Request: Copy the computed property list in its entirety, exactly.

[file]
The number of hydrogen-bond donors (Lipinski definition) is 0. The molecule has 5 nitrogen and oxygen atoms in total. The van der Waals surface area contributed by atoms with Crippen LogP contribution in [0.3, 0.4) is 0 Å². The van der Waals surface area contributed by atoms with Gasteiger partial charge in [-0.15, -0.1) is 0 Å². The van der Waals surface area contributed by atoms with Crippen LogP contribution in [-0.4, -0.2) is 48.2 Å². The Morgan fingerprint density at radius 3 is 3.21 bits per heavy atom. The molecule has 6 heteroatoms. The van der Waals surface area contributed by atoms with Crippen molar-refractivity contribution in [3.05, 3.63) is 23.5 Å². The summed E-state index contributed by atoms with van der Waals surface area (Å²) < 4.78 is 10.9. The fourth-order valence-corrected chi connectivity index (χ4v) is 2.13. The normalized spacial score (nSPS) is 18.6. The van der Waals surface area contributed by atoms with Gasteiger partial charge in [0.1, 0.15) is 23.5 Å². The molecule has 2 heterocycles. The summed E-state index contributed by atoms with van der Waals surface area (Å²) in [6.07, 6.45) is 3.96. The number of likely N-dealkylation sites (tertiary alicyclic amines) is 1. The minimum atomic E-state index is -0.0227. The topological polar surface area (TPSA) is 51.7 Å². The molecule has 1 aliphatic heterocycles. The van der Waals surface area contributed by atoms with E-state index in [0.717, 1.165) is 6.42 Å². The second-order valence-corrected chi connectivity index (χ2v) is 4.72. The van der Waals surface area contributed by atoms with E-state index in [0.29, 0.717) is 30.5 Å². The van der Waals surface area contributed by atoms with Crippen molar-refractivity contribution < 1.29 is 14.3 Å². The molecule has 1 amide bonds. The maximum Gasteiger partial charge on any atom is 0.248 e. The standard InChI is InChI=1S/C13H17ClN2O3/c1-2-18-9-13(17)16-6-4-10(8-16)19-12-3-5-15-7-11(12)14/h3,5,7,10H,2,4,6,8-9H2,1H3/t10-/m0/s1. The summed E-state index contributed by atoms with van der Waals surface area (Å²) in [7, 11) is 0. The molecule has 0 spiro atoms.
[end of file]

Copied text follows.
The number of hydrogen-bond donors (Lipinski definition) is 0. The molecule has 5 nitrogen and oxygen atoms in total. The van der Waals surface area contributed by atoms with Crippen LogP contribution in [0.3, 0.4) is 0 Å². The van der Waals surface area contributed by atoms with Gasteiger partial charge in [-0.15, -0.1) is 0 Å². The van der Waals surface area contributed by atoms with Crippen LogP contribution in [-0.4, -0.2) is 48.2 Å². The Morgan fingerprint density at radius 3 is 3.21 bits per heavy atom. The molecule has 6 heteroatoms. The van der Waals surface area contributed by atoms with Crippen molar-refractivity contribution in [3.05, 3.63) is 23.5 Å². The summed E-state index contributed by atoms with van der Waals surface area (Å²) < 4.78 is 10.9. The fourth-order valence-corrected chi connectivity index (χ4v) is 2.13. The normalized spacial score (nSPS) is 18.6. The van der Waals surface area contributed by atoms with Gasteiger partial charge in [0.1, 0.15) is 23.5 Å². The molecule has 2 heterocycles. The summed E-state index contributed by atoms with van der Waals surface area (Å²) in [6.07, 6.45) is 3.96. The number of likely N-dealkylation sites (tertiary alicyclic amines) is 1. The minimum atomic E-state index is -0.0227. The topological polar surface area (TPSA) is 51.7 Å². The molecule has 1 aliphatic heterocycles. The van der Waals surface area contributed by atoms with E-state index in [0.717, 1.165) is 6.42 Å². The second-order valence-corrected chi connectivity index (χ2v) is 4.72. The van der Waals surface area contributed by atoms with E-state index in [0.29, 0.717) is 30.5 Å². The van der Waals surface area contributed by atoms with Crippen molar-refractivity contribution < 1.29 is 14.3 Å². The molecule has 1 amide bonds. The maximum Gasteiger partial charge on any atom is 0.248 e. The standard InChI is InChI=1S/C13H17ClN2O3/c1-2-18-9-13(17)16-6-4-10(8-16)19-12-3-5-15-7-11(12)14/h3,5,7,10H,2,4,6,8-9H2,1H3/t10-/m0/s1. The summed E-state index contributed by atoms with van der Waals surface area (Å²) in [7, 11) is 0. The molecule has 0 spiro atoms.